It was probably to our advantage that this took place in a small town where he was well-known to the police force. In a big city where a different cop responds to every call, it might not work so well.

    Take care.
  7. Visit  TraumaNurseRN profile page
    0
    Quote from Jolie
    I'm sorry for your situation, and sincerely hope you are able to get help for your sister, for the sake of your entire family.

    We have a bi-polar family member, and when he needed (but refused) treatment, the local police became our best friends and advocates. He was creating disturbances all over town, so they were well aware of his condition. When his behavior reached the point of being "a threat to self and/or others", the cops helped us to get him to the ER. They also provided testimony before the judge in his commitment hearing. We desperately needed their objective testimony of his escalating behavior to convince the judge to force him into treatment, since this family member was good at "behaving" in front of influential people.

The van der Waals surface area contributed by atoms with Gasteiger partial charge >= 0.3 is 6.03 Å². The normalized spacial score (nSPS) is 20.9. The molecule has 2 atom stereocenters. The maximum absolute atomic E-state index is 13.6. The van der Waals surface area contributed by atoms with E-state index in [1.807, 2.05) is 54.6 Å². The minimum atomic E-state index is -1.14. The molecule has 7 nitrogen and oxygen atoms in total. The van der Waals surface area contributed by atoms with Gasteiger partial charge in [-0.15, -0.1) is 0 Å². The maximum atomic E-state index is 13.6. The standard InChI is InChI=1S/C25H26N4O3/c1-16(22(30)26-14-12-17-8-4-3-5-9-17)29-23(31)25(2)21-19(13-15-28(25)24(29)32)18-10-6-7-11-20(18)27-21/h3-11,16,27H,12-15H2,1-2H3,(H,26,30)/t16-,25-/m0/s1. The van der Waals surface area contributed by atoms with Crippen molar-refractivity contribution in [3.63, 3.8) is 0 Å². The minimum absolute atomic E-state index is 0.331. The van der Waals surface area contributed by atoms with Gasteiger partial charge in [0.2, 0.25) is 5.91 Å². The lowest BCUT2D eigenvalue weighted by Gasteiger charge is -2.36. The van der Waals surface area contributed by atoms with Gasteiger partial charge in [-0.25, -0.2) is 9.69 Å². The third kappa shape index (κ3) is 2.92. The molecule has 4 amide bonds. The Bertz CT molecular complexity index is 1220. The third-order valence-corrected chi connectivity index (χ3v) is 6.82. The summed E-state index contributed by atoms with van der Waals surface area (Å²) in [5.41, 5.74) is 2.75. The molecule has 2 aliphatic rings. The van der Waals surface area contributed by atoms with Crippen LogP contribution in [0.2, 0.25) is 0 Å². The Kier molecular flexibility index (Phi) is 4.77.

It was probably to our advantage that this took place in a small town where he was well-known to the police force. In a big city where a different cop responds to every call, it might not work so well.

    Take care.
    How did you go about committing him? Who did you contact first?
  8. Visit  Jolie profile page
    0
    There was an incident at a local business. The manager called a family member to come intervene. The family member then called the police and asked that they meet her at the business. The cops agreed to try and talk him into going voluntarily to the ER, but would have taken him forcibly, if needed. He ended up going without force. The cops hung around until he was safely admitted to psych.
  9. Visit  RN007 profile page
    0